Ex-Opp Ospedale Psichiatrico Provinciale
Every day I walk up through the “Parco di San Giovanni” to the bus stop. The silver barked plane trees form a green shady canopy over the sidewalk as I head up the hill towards a long staircase. On both sides of the road are bright yellow buildings trimmed with intricate floral patterns. When I reach the top of the staircase I am rewarded with a view of the shimmering blue-green waters of the Gulf of Trieste. As I wind my way further up the hill the sweet fragrance of roses wafts towards me.
Triestini still call this area the Ex-Opp – this is the site of the former Ospedale Psychiatric Provinciale. It is hard to believe that these gardens and buildings were all once part of a psychiatric facility. In the late 1800’s Trieste experienced a large growth in its population and the existing medical facilities could not meet the needs of the growing population. A new facility was needed. In the 1890’s the city administration specified that the new facility had to adhere to an open door concept – porte aperte – a radical move away from the “prison” like conditions or “madhouses” that existed at the time. The new facility was to be like a small village, with many different structures each with its own function and every residence had to have its own garden. The buildings had to be functional but also had to be elegant and attractive. This would be a far more conducive setting to aid in the recovery of the patients than a large institutional building.
An international design contest was held and the challenge to build this “utopian” complex was awarded to the architect Ludovico Braidotti.
Construction started in 1902 and on November 4th 1908 the “magnifico frenocomio civico” was inaugurated. City politics forced the building of a wall encircling the complex which in fact closed it off from the city and away from the “porte aperte” originally intended.
The complex included more than thirty buildings on three different levels or terraces. The first level was the entrance on Via San Cecilio with the administration buildings and the villas for “first class paying” patients.
The psychiatric buildings were distributed on two sides of a central axis on the second level – which is the tree-lined road that I walk up every day. On one side were the buildings for women and on the other side the same buildings but for men. Each building had a different level of care – one for patients there for observation, one for those that were “tranquili” , one for those that were “agitiati” and those that were “semi-agitati”, one for those that were suicidal.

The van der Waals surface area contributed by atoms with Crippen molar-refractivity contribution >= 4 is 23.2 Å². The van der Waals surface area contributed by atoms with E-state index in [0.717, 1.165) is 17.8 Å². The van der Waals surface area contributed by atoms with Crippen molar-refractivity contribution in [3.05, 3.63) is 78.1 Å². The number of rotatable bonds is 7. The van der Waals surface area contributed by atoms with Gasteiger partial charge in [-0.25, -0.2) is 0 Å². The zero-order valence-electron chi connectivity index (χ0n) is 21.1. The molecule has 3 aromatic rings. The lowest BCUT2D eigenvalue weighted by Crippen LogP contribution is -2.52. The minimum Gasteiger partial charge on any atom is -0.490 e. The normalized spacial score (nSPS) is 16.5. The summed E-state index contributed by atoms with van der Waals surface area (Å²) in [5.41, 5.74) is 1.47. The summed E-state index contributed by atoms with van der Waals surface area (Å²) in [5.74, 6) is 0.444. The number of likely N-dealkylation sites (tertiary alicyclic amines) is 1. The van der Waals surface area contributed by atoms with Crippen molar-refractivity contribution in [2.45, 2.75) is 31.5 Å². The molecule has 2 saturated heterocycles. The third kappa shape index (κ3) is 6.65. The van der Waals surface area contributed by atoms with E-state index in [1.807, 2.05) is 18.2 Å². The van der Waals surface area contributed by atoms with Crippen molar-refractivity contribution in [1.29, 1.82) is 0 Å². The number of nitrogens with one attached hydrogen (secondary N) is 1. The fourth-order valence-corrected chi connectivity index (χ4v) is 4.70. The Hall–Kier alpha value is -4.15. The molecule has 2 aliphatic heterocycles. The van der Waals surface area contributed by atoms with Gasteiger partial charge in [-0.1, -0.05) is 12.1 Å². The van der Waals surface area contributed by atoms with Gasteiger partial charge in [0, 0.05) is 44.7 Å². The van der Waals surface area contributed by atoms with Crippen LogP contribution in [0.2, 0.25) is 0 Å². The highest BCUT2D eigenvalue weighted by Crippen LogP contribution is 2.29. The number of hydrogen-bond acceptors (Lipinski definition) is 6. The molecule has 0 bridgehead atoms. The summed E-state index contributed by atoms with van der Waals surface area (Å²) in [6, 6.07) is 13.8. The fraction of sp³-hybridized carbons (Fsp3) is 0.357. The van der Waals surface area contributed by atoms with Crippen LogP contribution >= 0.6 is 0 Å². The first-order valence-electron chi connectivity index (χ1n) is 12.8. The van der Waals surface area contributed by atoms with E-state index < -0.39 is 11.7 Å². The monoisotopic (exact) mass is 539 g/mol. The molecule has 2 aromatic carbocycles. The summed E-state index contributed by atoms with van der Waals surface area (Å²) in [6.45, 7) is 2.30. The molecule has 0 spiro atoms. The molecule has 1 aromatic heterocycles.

The large staircase led to the third level where the support buildings were located – the kitchen, the heating plant, the laundry but also a church, “La Chiesa del Buon Pastore” and a theatre.
There were also buildings for care of patients that had tuberculosis and other infectious diseases.
It was an elegant and peaceful little village spread over 22 hectares. There were extensive wooded areas and vegetable plots and pathways to stroll through the elegant English gardens. Ludovico Braidotti selected the rose as the main ornamental plant for the gardens. The larger buildings had long wide balconies with wrought iron railings. The smaller buildings looked like alpine cottages with carved wooded balconies.
This was for its time indeed a leading edge psychiatric facility. In the 1970’s the facility became a symbol of change. In 1971 Franco Basaglia considered to be the most influential Italian psychiatrist of the 20th century was named director of the facility. He was a pioneer of the modern concept of treatment for mental health and lead the drive to dismantle psychiatric hospitals. In 1977 the facility was closed and literally fell into ruin.
In 1987 the University of Trieste began the process of restoring and reusing five of these buildings. There is a good flow of students up and down the pathways and of course with students also comes the need for caffe/bars! The local health authority has also restored and is using some of the buildings.
In 2005 a magnificent garden containing more than 5000 roses was planted as a symbol linking the past and the present. Every April the area literally springs to life with the “HortisTergeste” garden show. Thousands of people come here to enjoy and buy plants for their own gardens.
There are still a number of abandoned buildings but I think it is almost fitting for them to stay abandoned – a haunting reminder of how we need to keep striving to better understand and treat mental illnesses.
I have also included some very evocative archival pictures.